Esperanza Tello couldn’t resist.
When a salesman at the International Chevrolet dealership here took $500 off the sticker price, then threw in easy credit, free insurance and the title fee, she took the plunge. Tello recently became the proud owner of a new Chevy Spark GT. It’s the first new car that the 41-year-old elementary school teacher has owned.
“I’ve wanted one for a long time, but the down payment was always too high. Here I found the terms were just what I needed,” said Tello, as she drove her sporty red $14,000 compact off the lot. “This will help me with my second job, going around to little towns selling perfumes and cosmetics.”
Vehicle sales growth in China, now the world’s No. 1 car market, is grabbing headlines. But Latin American countries including Brazil, Peru, Argentina and Colombia also are seeing car sales skyrocket. A rapidly expanding middle class and easier credit are feeding the regionwide boom.
“Before, buying a new car was just for the upper class,” office manager Carlos Arturo Pena said as he kicked tires at the Chevy dealership in Bogota. “Now, it’s much more within common people’s budgets.”
In Brazil, the region’s top market, more than 3.5 million cars and light trucks were sold last year — up 86% compared with 2006. Its economy is growing fast and wages are rising.
“In a macroeconomic sense, Brazil has greater stability, more per capita income, more jobs and more credit than before,” said a spokesman for Brazil’s largest car manufacturers association, ANFAVEA. “And consumer confidence is rising, so people are more likely to join the ranks of car owners.”
In percentage terms, car sales are even more impressive in Peru. The market is tiny, with just 116,000 cars sold in 2010. Still, that was triple the number sold in 2006. In Argentina and Colombia, respectively, new-car sales last year gained 50% and 25% over unit sales in 2006.
The trend continues in most Latin American countries. In Colombia, February car sales totaled 25,527 units, a 51% gain over the same month in 2010. In Chile, February sales grew 37% from a year ago, according to the National Automotive Assn. of Chile.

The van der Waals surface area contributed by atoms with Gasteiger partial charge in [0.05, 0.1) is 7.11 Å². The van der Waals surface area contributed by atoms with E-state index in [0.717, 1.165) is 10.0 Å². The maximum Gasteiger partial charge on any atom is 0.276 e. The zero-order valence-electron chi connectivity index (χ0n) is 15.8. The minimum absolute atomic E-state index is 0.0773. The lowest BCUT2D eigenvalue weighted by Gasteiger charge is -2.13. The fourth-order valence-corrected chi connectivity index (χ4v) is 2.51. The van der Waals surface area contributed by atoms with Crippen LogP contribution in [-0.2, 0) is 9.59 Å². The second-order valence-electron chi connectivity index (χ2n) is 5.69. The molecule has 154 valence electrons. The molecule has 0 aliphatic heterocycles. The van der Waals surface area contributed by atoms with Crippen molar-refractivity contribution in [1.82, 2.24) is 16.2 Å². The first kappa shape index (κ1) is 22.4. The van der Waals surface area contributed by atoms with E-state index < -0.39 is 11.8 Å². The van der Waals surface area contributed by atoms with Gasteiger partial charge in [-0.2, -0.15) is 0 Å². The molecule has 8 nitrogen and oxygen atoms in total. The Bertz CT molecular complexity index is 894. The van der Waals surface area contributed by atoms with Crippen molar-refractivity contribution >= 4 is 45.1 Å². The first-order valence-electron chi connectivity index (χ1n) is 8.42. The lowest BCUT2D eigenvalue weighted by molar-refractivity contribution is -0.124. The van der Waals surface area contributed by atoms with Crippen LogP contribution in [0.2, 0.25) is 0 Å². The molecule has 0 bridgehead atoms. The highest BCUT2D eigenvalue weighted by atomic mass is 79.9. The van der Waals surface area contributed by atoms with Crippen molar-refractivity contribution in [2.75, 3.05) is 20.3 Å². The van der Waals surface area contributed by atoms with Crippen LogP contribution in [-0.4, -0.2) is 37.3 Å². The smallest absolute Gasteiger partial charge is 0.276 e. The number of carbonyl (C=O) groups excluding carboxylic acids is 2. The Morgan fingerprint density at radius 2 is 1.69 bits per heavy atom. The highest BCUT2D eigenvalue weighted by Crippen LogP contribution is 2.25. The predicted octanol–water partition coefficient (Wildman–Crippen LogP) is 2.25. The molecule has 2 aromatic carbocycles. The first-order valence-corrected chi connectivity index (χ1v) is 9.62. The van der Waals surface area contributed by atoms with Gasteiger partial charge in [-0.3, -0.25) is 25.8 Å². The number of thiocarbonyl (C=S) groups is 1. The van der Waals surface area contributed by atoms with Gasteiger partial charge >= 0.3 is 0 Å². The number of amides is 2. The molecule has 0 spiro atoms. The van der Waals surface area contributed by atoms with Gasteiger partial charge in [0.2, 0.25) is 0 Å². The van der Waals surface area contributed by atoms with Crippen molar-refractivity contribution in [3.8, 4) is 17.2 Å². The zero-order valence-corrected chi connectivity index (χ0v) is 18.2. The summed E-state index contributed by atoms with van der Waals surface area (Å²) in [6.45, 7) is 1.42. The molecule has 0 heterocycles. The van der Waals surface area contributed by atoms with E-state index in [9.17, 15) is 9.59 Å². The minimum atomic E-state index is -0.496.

Not all Latin American markets are firing on all cylinders, however. Mexico, whose economy is tightly connected to that of the United States, posted sales of about 820,000 vehicles last year. That’s an improvement over 2009, but well down from 1.2 million in 2006. Dealers said the opening of Mexico’s market to used cars from the United States has cut deeply into sales.
In Venezuela, about 125,500 cars were sold last year. That’s down from a peak of about 492,000 in 2007, before President Hugo Chavez began applying higher duties and import restrictions to help rein in Venezuela’s inflation, South America’s highest.
Overall, the region’s sales statistics justify the recent comment by GM South America President Jaime Ardila that the carmaker’s Latin America operation is its most valuable asset in terms of return on investment and growth.
Economic stability in Brazil and in other Latin American countries has given rise to relatively cheap credit that has made buying a car much easier.
For example, Tello bought her $14,000 car with just $1,000 down, or $600 less than the dealer was asking previously. Because loans now can be paid off over five to seven years instead of two as was the custom several years ago, her payments are lower and more affordable.
The car market in several countries also has been stimulated by the arrival of several low-cost Asian brands including Chinese models that sell for as little as $7,000, said Manuel Garcia, executive with Ital Motors, the Fiat franchisee for Peru.
Latin America has long been an export platform for the world’s automakers. But carmakers increasingly are focusing on selling to customers in the region.
Hyundai plans to open a $600-million assembly plant next year in Piracicaba, Brazil, that will produce cars for the local market. GM South America is adding a third shift — and 1,500 jobs — to its Sao Caetano plant to add four new models to its Chevy line offered to Brazilian customers. The expansion is part of a $1-billion investment program in Brazil by GM, the country’s leading manufacturer with a 20% market share.
But the downside to the car-buying frenzy can be seen in rising gridlock and deteriorating air quality. In Bogota, monumental traffic jams and delays in mass transit projects have made cars a political issue, dimming the popularity of Mayor Samuel Moreno.
In Lima, choking pollution has spurred calls for laws requiring owners to junk all cars 20 years or older. Citizen groups are calling on the government in Lima to restrict the number of taxis and buses and to enforce vehicle emission laws.
“The problem of excessive cars is caused by many factors, including population growth. Lima’s population has quadrupled in 30 years,” said Luis Quispe Candia, president of a civic watchdog agency called Luz Ambar. “But the street grid is obsolete. That’s due to a lack of planning and a competent regulatory authority.”
At a Chevy showroom in Bogota, retired army officer Omero Romero looked over models in the Chevy showroom in Bogota, having already decided to buy one.
“It’s time to change out my old car and get a new one,” Romero said. “There are a set of very favorable conditions, including the weak dollar, that’s making cars cheaper. Yes, traffic is horrifying, but we all hope it will soon improve.”
Times special correspondents Jenny Carolina Gonzalez in Bogota, Marcelo Soares in Sao Paulo, Brazil; Adriana Leon in Lima, Peru; Andres D’alessandro in Buenos Aires; Fabiola Gutierrez in Santiago, Chile; and Mery Mogollon in Caracas, Venezuela, contributed to this report.